Markets drop back with Asia closed for holidays

Global stock markets steady as several countries in Asia closed for holidays

Associated Press
Japan's Nikkei jumps on weaker yen
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FILE - In this Feb. 8, 2013 file photo. Trader Peter Costa, left, works on the floor of the New York Stock Exchange, in New York. Stock markets in Hong Kong, mainland China and Seoul were among those closed Monday, Feb. 11, 2013, for the Lunar New Year holiday. Japanese markets were also shut for a public holiday. European stocks were mostly higher in early trading, while Wall Street futures signaled gains ahead of the opening bell. (AP Photo/Richard Drew, File)

LONDON (AP) -- Global stocks dropped back Monday as major Asian markets remained closed for the Lunar New Year and other national holidays.

In Europe, investors were relieved that European Union leaders on Friday approved a new 7-year budget. Negotiations on the €1 trillion ($1.3 trillion) spending plan were tough and threatened to be delayed by a year, renewing uncertainty over the group's ability to come together to solve its financial problems. But a compromise was eventually found on the second day of their second summit on the matter.

A mild drop on Wall Street took the shine off European indexes, with Germany's DAX closing 0.2 percent lower at 7,633 and France's CAC-40 was barely changed on the day, up 0.03 percent to 3,650.

Britain's FTSE 100 rose 0.21 percent to 6,272.81 despite a survey showing business confidence hit a 21-year low. The BDO Optimism Index fell in January to the lowest level since it began and suggested the economy is contracting. Despite the pessimism, however, the survey suggested things would get better — hiring intentions for the next half-year rose.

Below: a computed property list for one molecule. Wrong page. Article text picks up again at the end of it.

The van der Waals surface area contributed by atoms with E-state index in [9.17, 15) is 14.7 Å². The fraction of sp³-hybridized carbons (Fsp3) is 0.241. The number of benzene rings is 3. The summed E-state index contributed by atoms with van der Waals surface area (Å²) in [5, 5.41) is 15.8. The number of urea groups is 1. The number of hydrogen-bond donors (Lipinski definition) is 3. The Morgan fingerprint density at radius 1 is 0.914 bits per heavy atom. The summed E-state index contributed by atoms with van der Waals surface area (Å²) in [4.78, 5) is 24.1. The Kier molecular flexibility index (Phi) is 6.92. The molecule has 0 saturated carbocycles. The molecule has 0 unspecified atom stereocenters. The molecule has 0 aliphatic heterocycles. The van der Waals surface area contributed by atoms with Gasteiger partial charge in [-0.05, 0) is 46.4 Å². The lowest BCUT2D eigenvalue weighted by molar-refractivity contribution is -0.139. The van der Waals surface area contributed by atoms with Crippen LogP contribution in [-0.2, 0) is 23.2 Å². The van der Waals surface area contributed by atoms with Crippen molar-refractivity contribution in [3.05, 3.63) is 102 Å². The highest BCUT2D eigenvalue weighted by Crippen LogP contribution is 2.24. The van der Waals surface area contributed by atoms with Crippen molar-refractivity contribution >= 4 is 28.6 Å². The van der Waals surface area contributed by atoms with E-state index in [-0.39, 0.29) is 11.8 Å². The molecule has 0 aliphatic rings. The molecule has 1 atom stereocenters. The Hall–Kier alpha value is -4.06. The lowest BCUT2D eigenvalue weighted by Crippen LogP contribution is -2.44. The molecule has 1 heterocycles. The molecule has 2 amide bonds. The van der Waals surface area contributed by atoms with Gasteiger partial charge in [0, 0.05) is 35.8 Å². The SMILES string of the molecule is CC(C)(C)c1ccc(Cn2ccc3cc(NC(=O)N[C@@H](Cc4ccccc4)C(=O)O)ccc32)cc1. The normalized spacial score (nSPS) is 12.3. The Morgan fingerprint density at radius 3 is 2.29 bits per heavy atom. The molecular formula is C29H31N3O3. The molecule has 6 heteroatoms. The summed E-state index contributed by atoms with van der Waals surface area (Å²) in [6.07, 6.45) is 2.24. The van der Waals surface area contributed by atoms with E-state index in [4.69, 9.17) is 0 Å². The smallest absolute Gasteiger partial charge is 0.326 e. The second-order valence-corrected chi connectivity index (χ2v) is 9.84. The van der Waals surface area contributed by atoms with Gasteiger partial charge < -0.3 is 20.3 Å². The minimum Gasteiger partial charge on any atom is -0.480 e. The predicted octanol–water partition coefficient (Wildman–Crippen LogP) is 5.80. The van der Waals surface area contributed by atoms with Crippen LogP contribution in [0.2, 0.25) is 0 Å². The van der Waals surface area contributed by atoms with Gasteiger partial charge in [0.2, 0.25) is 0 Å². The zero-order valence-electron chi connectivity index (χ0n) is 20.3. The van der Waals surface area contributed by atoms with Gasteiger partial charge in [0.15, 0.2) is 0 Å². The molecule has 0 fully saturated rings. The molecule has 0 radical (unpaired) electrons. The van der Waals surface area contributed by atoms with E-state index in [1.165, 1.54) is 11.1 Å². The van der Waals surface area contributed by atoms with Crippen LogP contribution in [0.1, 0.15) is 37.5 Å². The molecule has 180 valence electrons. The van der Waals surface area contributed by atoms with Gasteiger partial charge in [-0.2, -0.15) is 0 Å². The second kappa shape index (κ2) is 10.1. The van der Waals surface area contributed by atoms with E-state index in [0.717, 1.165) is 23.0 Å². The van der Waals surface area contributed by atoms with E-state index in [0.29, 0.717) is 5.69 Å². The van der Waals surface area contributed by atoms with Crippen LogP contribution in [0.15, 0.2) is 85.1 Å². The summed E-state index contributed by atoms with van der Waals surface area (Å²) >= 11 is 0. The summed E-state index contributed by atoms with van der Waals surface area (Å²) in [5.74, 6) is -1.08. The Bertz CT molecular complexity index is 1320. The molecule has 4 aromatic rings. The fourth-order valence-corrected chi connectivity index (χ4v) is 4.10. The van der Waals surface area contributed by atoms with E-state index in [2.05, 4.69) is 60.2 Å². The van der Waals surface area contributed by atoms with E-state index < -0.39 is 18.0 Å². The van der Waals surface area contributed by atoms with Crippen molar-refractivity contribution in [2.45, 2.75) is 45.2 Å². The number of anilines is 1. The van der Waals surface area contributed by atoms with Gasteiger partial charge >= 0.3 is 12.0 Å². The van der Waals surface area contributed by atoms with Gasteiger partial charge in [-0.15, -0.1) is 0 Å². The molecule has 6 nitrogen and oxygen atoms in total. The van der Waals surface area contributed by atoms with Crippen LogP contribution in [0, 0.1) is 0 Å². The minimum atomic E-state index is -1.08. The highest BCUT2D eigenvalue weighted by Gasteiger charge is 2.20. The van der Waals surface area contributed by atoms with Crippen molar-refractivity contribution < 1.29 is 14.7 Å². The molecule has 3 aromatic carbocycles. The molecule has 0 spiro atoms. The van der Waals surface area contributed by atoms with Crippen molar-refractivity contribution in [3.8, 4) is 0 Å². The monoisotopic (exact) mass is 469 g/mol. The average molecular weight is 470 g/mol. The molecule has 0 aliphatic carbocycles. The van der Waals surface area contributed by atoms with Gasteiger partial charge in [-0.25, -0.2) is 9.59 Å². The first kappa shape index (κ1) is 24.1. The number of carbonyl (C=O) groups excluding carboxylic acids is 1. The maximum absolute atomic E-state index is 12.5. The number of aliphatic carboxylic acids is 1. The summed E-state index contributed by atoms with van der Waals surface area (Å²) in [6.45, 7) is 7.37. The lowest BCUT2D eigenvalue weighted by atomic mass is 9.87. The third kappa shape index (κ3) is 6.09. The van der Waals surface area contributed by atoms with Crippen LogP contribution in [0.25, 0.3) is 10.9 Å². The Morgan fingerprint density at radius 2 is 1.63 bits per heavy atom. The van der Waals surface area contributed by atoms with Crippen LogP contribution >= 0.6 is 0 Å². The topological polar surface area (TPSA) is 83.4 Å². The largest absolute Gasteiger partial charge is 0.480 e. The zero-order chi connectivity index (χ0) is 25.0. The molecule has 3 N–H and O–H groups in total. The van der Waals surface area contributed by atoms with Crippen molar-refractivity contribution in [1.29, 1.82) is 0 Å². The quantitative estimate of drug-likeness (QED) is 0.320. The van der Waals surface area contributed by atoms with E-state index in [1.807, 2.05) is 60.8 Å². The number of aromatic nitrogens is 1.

Wall Street slipped at the opening bell, with the Dow 0.16 percent lower at 13,968 and the broader S&P 500 down 0.09 percent at 1,516.

Later in the day, investors will keep an eye on the meeting of finance ministers from the 17 EU countries that use the euro in Brussels. The ministers have still to approve the details of a bailout plan for Cyprus. That will likely hinge on how they will deal with the country's banks, whose bad loans would be too large for the Cypriot government to take on.

Analysts warn that the movements of the euro could shift moods in markets in Europe in the coming days after European Central Bank President Mario Draghi noted that an excessive appreciation would affect its future monetary policy.

"We expect the market to become more cautious in chasing the single currency higher. This is especially true as any further euro appreciation would now have a direct impact on investors' ECB rate expectations," said Adam Myers, analyst at Credit Agricole CIB.

After falling sharply last week, the euro was up 4 cents at $1.340.

In Asia, markets were closed in Hong Kong, mainland China, Seoul, Singapore, Taiwan and Vietnam for the Lunar New Year holiday, while Japanese markets were shut for a national holiday.

Of the markets that were open, Australia's S&P/ASX 200 closed 0.2 percent lower at 4,959.50. Key stock indexes in Thailand and New Zealand also fell.

Benchmark oil for March delivery rose 69 cents to $96.41 per barrel in electronic trading on the New York Mercantile Exchange. The contract fell 11 cents on the Nymex on Friday to close at $95.72 a barrel.

In currencies, the dollar rose 0.8 percent against the yen to 93.27 yen.

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